just before a big holiday weekend and an overseas trip my web hosting company’s server for my main email account imploded. For the past day, no email. While that company will go nameless for now (out of respect for three years of great service), I’m definitely […]

just before a big holiday weekend and an overseas trip my web hosting company’s server for my main email account imploded. For the past day, no email.

While that company will go nameless for now (out of respect for three years of great service), I’m definitely thinking of jumping ship. Regardless of all the IM and social networking I do, email is my digital lifeblood and having gone through this a few years back with another web hosting company, the signs are not good.

So how does a web-worker today find a better web hosting provider?

Today being the operative word because a) The quality of these companies wax and wane and who was hot is soon not. b) The industry has become so commoditized it resembles a locked room of starving river rats, c) Said industry knows you will search for terms like “web hosting rating”, “web hosting buzz” and “web hosting top 10″ and SEO stuff those result pages, let alone spiking the punch with “impartial rating services” that somehow always recommend the same firms.

Just to add to the fun, a great deal depends on what you need and what you’re prepared to pay for: If you’re an independent web-worker who remotely consults but just needs a service where you can hang out your web site shingle and get your email that’s one set of criteria. But if you’re a .NET or LAMP developer (never will the twain meet, at least not on web hosting companies), or plan to do a podcast, run your own blog, or are flirting with video, you’ll want as much server as you can reasonably buy. And if you’re like me and just answered yes to all of the above, I commensurate with your suffering. There ought to be a Hallmark card!

Given the noise level is so high, I think it makes sense to not just plunge into the piranha-infested waters of reviewing hundreds of site/email providers. Instead, I went looking for “what’s the best way to find the best way of finding a host” links. This kind of meta-searching is a skill worth developing in our over-informationalized world. Here’s what I found:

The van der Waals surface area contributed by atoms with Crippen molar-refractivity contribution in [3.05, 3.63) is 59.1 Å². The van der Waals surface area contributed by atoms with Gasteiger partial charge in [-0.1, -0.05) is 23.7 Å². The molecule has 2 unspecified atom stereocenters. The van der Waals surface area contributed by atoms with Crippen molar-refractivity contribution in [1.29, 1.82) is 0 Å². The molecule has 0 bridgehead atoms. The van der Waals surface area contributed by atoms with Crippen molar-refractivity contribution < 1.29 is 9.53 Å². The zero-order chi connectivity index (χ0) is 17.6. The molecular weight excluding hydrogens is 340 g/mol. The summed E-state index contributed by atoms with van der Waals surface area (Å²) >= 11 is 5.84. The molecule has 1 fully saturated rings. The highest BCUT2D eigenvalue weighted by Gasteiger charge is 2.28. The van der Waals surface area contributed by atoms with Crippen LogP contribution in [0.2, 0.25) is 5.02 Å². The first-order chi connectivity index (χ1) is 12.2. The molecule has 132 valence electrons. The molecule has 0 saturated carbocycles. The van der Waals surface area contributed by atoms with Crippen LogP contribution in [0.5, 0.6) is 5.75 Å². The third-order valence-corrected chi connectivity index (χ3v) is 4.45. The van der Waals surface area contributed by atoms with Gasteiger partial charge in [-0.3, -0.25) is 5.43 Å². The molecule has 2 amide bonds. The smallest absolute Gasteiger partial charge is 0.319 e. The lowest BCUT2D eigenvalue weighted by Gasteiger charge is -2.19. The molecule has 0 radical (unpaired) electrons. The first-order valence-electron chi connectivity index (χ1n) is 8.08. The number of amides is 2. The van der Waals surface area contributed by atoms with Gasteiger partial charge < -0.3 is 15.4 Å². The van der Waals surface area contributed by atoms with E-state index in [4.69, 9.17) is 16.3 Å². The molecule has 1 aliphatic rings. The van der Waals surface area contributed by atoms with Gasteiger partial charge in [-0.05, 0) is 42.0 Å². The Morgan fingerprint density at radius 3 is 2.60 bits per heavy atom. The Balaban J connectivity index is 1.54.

• Get to work, work.com that is. This site has many, many well researched and written guides for small businesses; Mary Sit’s “Guide to Web Hosting Services for Small Business” has some excellent advice and recommendations I’d put on my short list.
  • Ask the non-profits. If you’re looking for a good way to get top value out of your bottom dollars, see what non-profits are up to. IdealWare is a non-profit helping other non-profits with software reviews and case studies. Their post on A few Good Web Hosting Providers is an excellent intro and has recommendations along with the methodology behind those recommendations.
  • Ask your social network friends. Here’s another reason you want to be part of a social network: you can ask them nicely who they recommend. LinkedIn Answers is excellent for this – I’ve gotten very good advice in the past this way (seven reponses in five minutes – your mileage should be better). So too if you participate in any forums, such as Business of Software. I asked my compadres a few hours ago and have received 12 responses so far.
  • Ring their bell. Whatever hosting companies make your short list, the one thing I’ve come to value is a firm that will pick up the phone. Nowadays, that might be a chat session with someone in Bulgaria, but that’s far, far better than the pain of dealing with either a ticket or email based tech support. If they’ve cut expenses that far, they’ve cut to the bone, and you should cut them from your list. You do not want to see an IM window like the one I’ve been looking at for the past 20 minutes:

So how do you find a new hosting company?

By Bob Walsh

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  1. This is very valuable information for me. I have a number of domains I want to develop and I’ve just been using free hosting services that happen to be available at the moment. But I need to find them a more (semi)permanent home. Thanks for providing these links…I wasn’t even sure how to go about evaluating all of the dozens of webhosts out there.

  2. Dan Butcher Monday, May 26, 2008